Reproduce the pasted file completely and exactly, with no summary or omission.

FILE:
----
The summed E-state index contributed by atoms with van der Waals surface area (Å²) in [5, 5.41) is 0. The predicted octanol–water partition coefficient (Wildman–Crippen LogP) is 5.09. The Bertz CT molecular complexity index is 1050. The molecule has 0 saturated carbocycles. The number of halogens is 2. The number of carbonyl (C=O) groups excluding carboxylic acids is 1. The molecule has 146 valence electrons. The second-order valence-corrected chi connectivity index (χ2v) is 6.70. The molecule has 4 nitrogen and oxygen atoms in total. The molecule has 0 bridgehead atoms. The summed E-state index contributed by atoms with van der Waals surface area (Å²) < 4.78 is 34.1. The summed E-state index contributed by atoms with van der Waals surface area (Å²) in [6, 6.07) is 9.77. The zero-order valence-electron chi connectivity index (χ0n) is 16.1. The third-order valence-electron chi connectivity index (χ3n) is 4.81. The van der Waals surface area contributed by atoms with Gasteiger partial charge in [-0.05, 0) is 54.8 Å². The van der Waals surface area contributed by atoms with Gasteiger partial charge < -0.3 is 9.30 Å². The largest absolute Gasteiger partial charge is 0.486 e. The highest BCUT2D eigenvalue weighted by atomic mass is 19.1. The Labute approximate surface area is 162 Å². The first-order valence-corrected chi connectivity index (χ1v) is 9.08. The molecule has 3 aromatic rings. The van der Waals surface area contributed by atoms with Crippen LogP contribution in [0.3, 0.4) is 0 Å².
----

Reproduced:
The summed E-state index contributed by atoms with van der Waals surface area (Å²) in [5, 5.41) is 0. The predicted octanol–water partition coefficient (Wildman–Crippen LogP) is 5.09. The Bertz CT molecular complexity index is 1050. The molecule has 0 saturated carbocycles. The number of halogens is 2. The number of carbonyl (C=O) groups excluding carboxylic acids is 1. The molecule has 146 valence electrons. The second-order valence-corrected chi connectivity index (χ2v) is 6.70. The molecule has 4 nitrogen and oxygen atoms in total. The molecule has 0 bridgehead atoms. The summed E-state index contributed by atoms with van der Waals surface area (Å²) < 4.78 is 34.1. The summed E-state index contributed by atoms with van der Waals surface area (Å²) in [6, 6.07) is 9.77. The zero-order valence-electron chi connectivity index (χ0n) is 16.1. The third-order valence-electron chi connectivity index (χ3n) is 4.81. The van der Waals surface area contributed by atoms with Gasteiger partial charge in [-0.05, 0) is 54.8 Å². The van der Waals surface area contributed by atoms with Gasteiger partial charge < -0.3 is 9.30 Å². The largest absolute Gasteiger partial charge is 0.486 e. The highest BCUT2D eigenvalue weighted by atomic mass is 19.1. The Labute approximate surface area is 162 Å². The first-order valence-corrected chi connectivity index (χ1v) is 9.08. The molecule has 3 aromatic rings. The van der Waals surface area contributed by atoms with Crippen LogP contribution in [0.3, 0.4) is 0 Å².